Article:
The Foreign Office claims the economic and social relevance of the Commonwealth | Business

As Jamaica’s surprise candidate for the post of Commonwealth Secretary-General, Foreign Secretary Kamina Johnson Smith officially launched her candidacy last week in London, the seat of the grouping’s administrative apparatus, questions continue to be raised. raised as to the usefulness and relevance of the 54-state member association which, until 1995, was a gathering of Britain and its former colonies.

A career diplomat, Ambassador Alison Stone Roofe, Undersecretary, Multilateral Affairs Division, Jamaican Ministry of Foreign Affairs and Trade, highlighted the benefits the country has derived from Commonwealth membership over the past 60 years. years.

“Jamaica’s relationship with the Commonwealth continues to be mutually beneficial, with the country enjoying significant benefits from its association with most Commonwealth bodies, particularly through technical assistance under the Commonwealth Fund for Technical Cooperation, CFTC. Assistance is typically offered in the form of staff to perform advisory or operational tasks, volunteers, consultants, and training opportunities,” Stone Roofe said in a written response to financial gleaner requests.

By its own admission, however, the Commonwealth Secretariat, which Johnson Smith is trying to lead by dethroning current Secretary General Baroness Patricia Scotland, who was elected in 2015 as a Caribbean candidate, has painted a picture of diminishing CFTC resources.

The secretariat’s approved strategic plan, which was to come into effect in October 2021 and run until June 2025, outlines a range of resources and other constraints facing the coordination mechanism.


“Voluntary contributions to the Commonwealth Fund for Technical Cooperation have declined. They have decreased by 27% over the past six years. The shortfall has been made up by an increase in extrabudgetary resources. However, they are not viable in the longer term. The decline in the CFTC could lead to a reduction in the program’s funding envelope in future years. This will limit the Secretariat’s ability to deliver the required services to members,” said the plan, drafted and approved under the guidance of Baroness Scotland of the Commonwealth Secretariat.

The document notes that the decline of the CFTC has been compounded by other challenges, including its members, especially small, vulnerable states, which have suffered significantly from the ongoing COVID-19 pandemic.

“Their ability to contribute to Commonwealth funds has declined on the one hand, while the demand for secretariat services has increased on the other,” he said.

“Jamaica also receives indirect benefits from the active role of the Commonwealth in bringing the concerns of small states on issues of debt relief and international trade to multilateral bodies such as the World Trade Organization, the World Bank and the International Monetary Fund,” Stone Roofe said. underline.

The Foreign Office has identified climate change, security, trade, sports development, education of electoral professionals and human rights as among the many areas of direct benefit to the Commonwealth in Jamaica.

“Through the Commonwealth Climate Finance Access Hub, the Commonwealth helped Jamaica secure a grant to help establish the first-ever Caribbean Green Bond. The grant will fund a “readiness initiative” involving an analysis of the development and functioning of a green bond market and the creation of regional green bond guidelines in line with international standards,” according to the ministry.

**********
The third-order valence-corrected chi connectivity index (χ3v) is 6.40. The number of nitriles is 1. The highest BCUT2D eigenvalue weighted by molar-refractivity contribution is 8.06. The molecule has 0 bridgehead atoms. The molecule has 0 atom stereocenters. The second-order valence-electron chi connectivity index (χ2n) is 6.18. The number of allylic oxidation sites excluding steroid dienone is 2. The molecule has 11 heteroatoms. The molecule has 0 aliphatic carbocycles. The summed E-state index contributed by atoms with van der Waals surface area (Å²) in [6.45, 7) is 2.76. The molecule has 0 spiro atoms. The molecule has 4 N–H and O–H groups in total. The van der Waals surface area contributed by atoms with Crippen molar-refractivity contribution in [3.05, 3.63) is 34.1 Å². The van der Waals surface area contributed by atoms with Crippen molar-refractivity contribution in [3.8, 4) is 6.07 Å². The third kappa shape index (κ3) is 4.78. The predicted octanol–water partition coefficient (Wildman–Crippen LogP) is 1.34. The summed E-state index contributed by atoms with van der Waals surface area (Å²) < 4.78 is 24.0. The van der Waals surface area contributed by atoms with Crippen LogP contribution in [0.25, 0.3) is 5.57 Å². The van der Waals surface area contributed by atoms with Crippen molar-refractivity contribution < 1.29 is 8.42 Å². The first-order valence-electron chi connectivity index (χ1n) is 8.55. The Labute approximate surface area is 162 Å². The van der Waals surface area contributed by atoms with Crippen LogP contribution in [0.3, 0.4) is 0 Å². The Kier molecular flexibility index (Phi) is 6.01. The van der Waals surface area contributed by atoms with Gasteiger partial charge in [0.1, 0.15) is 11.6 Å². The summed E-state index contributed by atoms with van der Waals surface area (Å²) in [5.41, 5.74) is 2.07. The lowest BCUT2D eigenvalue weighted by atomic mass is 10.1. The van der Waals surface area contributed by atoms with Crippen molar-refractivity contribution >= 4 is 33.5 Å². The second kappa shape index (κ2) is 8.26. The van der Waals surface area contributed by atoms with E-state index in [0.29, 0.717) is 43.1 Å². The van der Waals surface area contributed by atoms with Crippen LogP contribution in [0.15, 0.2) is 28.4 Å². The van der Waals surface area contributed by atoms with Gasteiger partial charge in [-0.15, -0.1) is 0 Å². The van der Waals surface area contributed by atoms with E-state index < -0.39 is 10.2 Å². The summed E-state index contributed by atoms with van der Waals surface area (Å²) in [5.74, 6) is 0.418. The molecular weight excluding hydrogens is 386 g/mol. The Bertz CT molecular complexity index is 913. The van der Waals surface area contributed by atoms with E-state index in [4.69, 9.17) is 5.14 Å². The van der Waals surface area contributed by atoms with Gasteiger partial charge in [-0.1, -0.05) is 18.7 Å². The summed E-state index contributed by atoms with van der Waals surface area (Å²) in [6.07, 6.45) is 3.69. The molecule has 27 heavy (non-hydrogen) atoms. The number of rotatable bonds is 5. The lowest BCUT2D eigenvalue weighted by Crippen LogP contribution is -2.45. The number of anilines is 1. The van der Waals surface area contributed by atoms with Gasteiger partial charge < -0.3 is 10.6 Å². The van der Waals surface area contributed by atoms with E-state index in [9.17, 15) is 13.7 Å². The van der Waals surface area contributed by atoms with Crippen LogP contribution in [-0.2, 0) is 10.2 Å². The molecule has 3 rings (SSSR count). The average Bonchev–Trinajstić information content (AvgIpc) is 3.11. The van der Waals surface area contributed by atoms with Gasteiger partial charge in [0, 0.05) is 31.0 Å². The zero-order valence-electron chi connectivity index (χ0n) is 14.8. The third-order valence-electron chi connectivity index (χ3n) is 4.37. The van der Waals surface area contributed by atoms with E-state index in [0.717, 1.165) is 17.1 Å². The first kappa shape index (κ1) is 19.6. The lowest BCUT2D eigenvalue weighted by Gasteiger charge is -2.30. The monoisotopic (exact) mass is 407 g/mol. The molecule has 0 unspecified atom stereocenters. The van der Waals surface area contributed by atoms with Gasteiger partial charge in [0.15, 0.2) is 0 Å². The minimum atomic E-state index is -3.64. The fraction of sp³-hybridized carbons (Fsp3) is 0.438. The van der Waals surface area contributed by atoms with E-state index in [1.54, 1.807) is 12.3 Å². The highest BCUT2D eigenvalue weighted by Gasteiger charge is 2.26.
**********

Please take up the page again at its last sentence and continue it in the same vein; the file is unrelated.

In the area of ​​trade, he said, Jamaica has benefited from Commonwealth assistance in developing a maritime hub strategy, involving bunkering and dry-docking analysis. The Commonwealth would also have produced research to help Jamaica achieve its goal of trade diversification and meet the targets set out in the National Export Strategy.

Other areas of assistance would include support for a baseline study on trade facilitation, debt recording and management, improving the competitiveness of Jamaican micro, small and medium enterprises, creating an e-commerce strategy or plan and an appropriate regulatory framework to support e-commerce. activities, the development of a strategic plan for the export of professional services and the strengthening of the capacity of the Planning Institute of Jamaica in the management of the environment and natural resources.

Despite resource constraints, the Commonwealth has identified its priority areas for the next three years as assistance to small and other vulnerable states, environment and climate change, skills and health and education systems, technology-based development, gender equality and youth. development.

The organization’s strategic plan also promised to strengthen engagement with all Commonwealth-accredited organizations for the benefit of all member countries.

He also noted that the pandemic has highlighted the critical importance of digital tools, new technologies, connectivity, innovation and partnerships as a means for countries and their people to survive and prosper.

“Many member countries are currently facing a lack of resources, capacity, skills and infrastructure in this area. The digital age is increasingly shaped by big data, artificial intelligence, machine learning, the internet of things and remote sensing technologies. It should be noted that over 60% of the Commonwealth’s population is young and relatively more “digitally savvy” than older generations, providing an opportunity to tap into the Commonwealth’s digital and demographic potential. This will require support to bridge the digital divide in Commonwealth countries. Half of the world’s population is still offline, the majority of whom are women and girls,” the Commonwealth Strategic Plan states.

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